04/30/2007, 00.00
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A river of flags in Istanbul in support of secular democracy

by Mavi Zambak
Yesterday’s demonstration, with over 1 million participants is a strong sign of Turkish dissent towards the Islamification of the country and government inertia in the face of rising violence targeting ethnic and religious minorities. The army threatens to intervene. Opposition parties seek to invalidate Gul’s election.

Istanbul (AsiaNews) – An unimaginable sea of people gathered yesterday in the European heart of Istanbul, Caglayan square, to protest attempts to Islamify the country.  It is the same place where months ago a handful of people  – self declared Islamists – met to contest Pope Benedict XVI’s visit to Turkey.  Over a million Turks – a veritable river of red flags – gathered in a climate of peace and joy, for this demonstration organised by over 600 lay associations from right and left of the political divide.  Songs, concerts and slogans of peace showed clearly that secularism is the only way to reach a real and concrete democracy.

The demonstration was principally against the hypothesis of an Islamists as President and a First Lady with the veil, but not only : it was also against the governments process of reform towards an increasingly shameless Islamification, against it’s inertia regarding the cruel and brutal violence carried out tin the name of Islam against the religious and ethnic minorities in Turkey.  This gigantic demonstration shows that Turkey finds itself at an important crossroads for the future of democracy in the country.

The army against an Islamic presidency

For months now there have been serious tensions regarding Turkey’s presidential elections. In reality in Turkey, the president of the Republic, elected by the Parliament, has limited powers.  And yet in the collective imagination of the Turkish people, the Presidents palace in Ankara has and important and fundamental symbolic role : it represents the continuity of the secular state, wanted and nurtured by Ataturk, the founding father of the Turkish republic in 1923.

For this very reason the fact that the only current candidate for the elections is a member of the Islamic Party in power at the moment has created no small amount of fear.  The outgoing president  Ahmet Necdet Sezer – who in the last five years has quashed no less than 150 laws promulgated by the Turkish Government, on the rounds they went against the secular nature of the state – has used apocalyptic tones: “If Gul, the current Foreign Minister obtains the presidency, then the AKP party, which has more than two thirds of parliament, will find itself in possession of all the major State posts (head of state, prime minister and parliament president) : the secular regime is in danger”.

The army, which since the times of Ataturk defines itself as the guardian of kemalist ideology, have threatened massive intervention in the case of an Islamic prevarication in Turkish politics. 

But since1980, when the Security Forces secret services provoked the last state coup, much has changed.  Relations between Turkey, the European Union and the rest of the world are very different; for this reason, military intervention could provoke unpopular and even fatal repercussions (such as those which emerged from the European Parliaments request for non intervention).  But what is more important, today above all the popular conscience has changed.  While on the one hand we assist at an apparent islamification of the nation and a growing dominance of fundamentalist Islamic force, on the other a strong will to defend secular democracy is also evident, as yesterdays enormous demonstration illustrates.  It can only be hoped therefore that the strength of these people will win the day, this time at least.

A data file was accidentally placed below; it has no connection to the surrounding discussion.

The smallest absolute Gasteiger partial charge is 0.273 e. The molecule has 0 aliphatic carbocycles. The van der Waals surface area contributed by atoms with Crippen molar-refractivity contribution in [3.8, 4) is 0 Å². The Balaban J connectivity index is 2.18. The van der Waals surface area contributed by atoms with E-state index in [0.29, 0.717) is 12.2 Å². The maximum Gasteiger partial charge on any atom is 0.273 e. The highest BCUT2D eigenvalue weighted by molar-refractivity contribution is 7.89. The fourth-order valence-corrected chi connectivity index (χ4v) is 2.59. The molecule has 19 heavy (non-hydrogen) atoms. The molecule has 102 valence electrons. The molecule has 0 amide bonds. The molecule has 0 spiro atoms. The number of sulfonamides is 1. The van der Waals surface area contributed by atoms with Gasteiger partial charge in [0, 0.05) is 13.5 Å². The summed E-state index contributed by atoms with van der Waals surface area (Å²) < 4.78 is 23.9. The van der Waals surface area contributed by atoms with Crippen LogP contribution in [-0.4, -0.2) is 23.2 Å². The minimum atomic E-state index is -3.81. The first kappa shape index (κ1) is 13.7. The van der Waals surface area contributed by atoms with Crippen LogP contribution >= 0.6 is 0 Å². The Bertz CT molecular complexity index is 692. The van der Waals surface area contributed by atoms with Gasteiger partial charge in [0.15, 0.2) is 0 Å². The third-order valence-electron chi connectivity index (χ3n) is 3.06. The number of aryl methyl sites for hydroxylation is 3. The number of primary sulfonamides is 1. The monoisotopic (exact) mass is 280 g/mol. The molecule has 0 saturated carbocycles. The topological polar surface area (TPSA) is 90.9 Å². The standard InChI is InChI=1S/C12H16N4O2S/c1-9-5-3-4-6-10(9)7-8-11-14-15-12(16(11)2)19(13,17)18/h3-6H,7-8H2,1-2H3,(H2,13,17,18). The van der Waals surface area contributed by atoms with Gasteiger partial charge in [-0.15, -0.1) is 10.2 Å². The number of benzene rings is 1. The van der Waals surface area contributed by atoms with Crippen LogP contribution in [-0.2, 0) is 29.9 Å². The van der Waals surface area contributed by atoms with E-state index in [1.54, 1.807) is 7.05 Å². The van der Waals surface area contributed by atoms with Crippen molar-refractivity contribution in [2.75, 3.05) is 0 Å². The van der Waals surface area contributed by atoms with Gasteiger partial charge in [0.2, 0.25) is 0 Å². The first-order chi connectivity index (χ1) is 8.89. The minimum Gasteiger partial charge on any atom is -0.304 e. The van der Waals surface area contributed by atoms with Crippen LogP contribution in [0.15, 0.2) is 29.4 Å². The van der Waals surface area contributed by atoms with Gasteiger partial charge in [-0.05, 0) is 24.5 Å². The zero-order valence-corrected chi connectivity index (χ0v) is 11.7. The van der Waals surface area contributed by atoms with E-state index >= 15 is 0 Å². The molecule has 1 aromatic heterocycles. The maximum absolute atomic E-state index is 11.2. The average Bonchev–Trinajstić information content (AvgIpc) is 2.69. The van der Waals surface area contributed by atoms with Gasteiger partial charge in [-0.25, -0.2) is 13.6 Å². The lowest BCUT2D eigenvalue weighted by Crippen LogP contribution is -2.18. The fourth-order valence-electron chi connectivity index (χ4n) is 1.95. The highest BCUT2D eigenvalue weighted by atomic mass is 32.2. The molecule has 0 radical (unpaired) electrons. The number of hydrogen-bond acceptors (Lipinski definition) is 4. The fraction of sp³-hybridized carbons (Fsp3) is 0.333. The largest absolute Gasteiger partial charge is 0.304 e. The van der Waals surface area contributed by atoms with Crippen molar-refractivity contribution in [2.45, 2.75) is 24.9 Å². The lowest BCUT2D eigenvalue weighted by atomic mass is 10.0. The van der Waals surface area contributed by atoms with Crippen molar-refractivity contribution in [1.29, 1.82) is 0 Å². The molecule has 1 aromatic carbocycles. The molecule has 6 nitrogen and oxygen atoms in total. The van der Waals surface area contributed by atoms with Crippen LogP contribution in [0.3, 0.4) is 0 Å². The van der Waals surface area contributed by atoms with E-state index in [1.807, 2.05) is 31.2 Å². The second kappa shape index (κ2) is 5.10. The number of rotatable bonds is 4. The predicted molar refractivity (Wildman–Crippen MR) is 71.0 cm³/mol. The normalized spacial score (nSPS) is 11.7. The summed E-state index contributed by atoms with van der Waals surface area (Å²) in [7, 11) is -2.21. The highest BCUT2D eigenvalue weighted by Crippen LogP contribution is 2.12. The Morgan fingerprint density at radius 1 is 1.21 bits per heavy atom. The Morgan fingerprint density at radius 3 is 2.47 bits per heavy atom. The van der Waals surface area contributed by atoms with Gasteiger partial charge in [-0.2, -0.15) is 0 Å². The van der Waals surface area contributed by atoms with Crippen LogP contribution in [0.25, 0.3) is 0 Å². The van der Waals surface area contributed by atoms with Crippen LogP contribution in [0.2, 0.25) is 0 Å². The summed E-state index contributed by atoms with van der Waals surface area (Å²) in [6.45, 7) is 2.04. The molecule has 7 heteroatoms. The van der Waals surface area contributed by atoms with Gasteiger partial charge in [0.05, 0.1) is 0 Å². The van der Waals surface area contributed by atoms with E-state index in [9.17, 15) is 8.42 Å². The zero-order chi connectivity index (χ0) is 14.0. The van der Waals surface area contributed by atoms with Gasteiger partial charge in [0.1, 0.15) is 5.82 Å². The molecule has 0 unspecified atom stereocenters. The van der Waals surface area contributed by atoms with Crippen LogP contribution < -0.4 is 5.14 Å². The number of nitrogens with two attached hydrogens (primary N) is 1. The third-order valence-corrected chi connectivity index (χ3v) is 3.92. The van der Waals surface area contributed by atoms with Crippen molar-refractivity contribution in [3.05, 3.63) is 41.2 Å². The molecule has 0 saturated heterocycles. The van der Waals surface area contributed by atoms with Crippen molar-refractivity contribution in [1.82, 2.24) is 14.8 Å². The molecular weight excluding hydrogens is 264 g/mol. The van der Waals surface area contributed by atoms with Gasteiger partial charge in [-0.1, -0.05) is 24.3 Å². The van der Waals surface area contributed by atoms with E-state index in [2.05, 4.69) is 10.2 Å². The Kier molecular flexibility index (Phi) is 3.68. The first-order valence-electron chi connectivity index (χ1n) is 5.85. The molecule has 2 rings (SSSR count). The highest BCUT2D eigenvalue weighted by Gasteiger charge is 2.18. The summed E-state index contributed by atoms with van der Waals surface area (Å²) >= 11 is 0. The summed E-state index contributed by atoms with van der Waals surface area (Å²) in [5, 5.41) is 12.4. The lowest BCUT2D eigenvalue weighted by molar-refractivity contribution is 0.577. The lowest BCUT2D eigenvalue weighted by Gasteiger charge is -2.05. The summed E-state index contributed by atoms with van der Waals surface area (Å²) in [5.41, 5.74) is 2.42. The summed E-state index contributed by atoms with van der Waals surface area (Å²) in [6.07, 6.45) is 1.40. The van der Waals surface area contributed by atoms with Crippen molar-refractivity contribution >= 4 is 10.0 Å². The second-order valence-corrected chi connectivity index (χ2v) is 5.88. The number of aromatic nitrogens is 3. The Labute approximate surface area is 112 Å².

The power of Erdogan and Gul

Meanwhile Prime Minister Erdogan seems to be obstinately intent on his course of action: this evening he will address the nation in defence of his choice of candidate.  Abdullah Gul too has affirmed without hesitation that he will not withdraw his candidacy.  An yet Friday evening (27April) there was black smoke for his nomination following his first parliamentary hearing : because of the oppositions boycott, he failed to obtain the legal majority.   If it is true that in 2002 he obtained the majority of parliamentary seats, which came about thanks to the Turkish electoral system which allows the barring of small parties (above all Kurdish parties).  As a result, with only 34% of the vote, 367 seats of the 550 in the national assembly were judged to his party.  It however is far from representing the majority of the nation, above if we count the fact that in 2002 over 11 million people abstained from the vote.

In the meantime the opposition Peoples Republican Party, (CHP) has appealed to the Constitutional Court, the bastion of secular democracy, to invalidate the presidential elections.  Judges have convened for 2 days to decide on the issue before May 2nd, when the second parliamentary hearing is due to take place.  If the appeal is rejected, Gul may be elected President of the Republic on the third ballot, for which only the absolute majority is necessary.  Should this fail to be, Erdogan will be forced to call for a national ballot within ninety days.  Then it would be for the nation to decide on the future of democracy in the Country.

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